6. Oouchy-wouchy! Poor you!:-( No bread is worth teeth troubles— no matter how amazing it sounds.
    p.s. I must find blood orange olive oil. How did I live so long without knowing such a thing existed.

  7. LBR — Thanks for joining my pity party…looks like I’ll be forced to unlazy and once again make my own damn olive bread.

    And yep, get some BO olive oil (or lemon). I made sure to taste a ton of it when down in CA this winter — in fact, I tasted more olive oil and balsamic at wineries than wine! FWIW, I thought the Olive Pit’s held up really well against the competition (especially given the price).

  8. Vix, you need to invite my father over for lunch/dinner/breakfast: when he sits at the table everyone can be sure to be safe from pits because it is ALWAYS him who gets them. In our family it is kind of a running gag, only if it were funny! 😉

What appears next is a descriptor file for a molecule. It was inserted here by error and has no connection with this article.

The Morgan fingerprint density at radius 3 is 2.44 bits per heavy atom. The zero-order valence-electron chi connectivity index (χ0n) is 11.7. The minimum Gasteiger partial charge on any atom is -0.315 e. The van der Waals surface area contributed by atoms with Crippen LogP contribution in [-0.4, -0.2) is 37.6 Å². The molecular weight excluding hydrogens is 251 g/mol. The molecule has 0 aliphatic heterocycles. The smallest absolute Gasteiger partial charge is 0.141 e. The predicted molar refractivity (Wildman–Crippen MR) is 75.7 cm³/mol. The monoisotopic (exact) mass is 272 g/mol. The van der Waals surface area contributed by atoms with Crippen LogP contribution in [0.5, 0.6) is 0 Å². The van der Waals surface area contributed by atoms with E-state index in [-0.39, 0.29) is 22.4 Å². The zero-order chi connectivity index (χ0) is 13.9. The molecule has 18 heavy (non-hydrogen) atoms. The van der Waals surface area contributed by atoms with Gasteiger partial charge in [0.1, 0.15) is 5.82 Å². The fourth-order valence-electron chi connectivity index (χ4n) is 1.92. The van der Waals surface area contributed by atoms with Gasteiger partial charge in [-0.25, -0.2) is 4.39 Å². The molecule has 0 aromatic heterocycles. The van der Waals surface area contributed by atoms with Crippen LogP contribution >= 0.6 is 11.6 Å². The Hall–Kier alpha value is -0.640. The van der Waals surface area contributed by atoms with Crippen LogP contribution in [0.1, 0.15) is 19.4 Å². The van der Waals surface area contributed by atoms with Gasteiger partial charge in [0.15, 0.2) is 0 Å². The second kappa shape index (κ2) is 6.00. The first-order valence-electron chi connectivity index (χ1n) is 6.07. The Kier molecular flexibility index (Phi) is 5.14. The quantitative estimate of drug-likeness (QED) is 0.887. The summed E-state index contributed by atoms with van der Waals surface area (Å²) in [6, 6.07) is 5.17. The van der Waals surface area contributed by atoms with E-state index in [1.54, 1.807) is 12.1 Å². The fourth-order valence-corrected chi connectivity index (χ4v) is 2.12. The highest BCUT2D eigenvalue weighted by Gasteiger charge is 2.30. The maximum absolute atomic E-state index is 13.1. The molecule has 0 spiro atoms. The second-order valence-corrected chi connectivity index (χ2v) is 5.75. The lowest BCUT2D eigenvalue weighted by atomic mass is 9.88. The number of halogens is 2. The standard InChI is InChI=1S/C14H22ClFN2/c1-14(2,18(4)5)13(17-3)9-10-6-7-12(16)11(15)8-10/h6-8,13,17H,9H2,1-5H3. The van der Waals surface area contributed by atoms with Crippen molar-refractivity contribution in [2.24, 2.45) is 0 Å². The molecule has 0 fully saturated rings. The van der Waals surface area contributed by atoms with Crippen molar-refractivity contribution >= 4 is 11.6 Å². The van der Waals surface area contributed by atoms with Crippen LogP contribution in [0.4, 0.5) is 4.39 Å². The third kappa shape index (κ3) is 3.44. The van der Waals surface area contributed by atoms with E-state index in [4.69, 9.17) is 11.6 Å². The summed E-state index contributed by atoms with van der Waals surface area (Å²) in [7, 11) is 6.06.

9. Paula — Your poor dad…but he is officially invited! At least you all know your teeth are safe when he is around. And he knows to be on the alert, ha!

  10. Oh, I’m so sorry – that was an expensive loaf of bread, for sure. And such a shame, since I love olive bread too. I am off to check out Olive Pit!

  11. Struggler — Yep! Didn’t get my cost per wearing on that loaf. Thanks for the sympathy!

    And yes, get you some olive-y treats at TOP or somewhere else. FYI, the dressing above—with the addition of fresh rosemary—got rave reviews in its debut as a “alternative” potato salad (~ 1 full recipe to ~ 7 lbs of potatoes).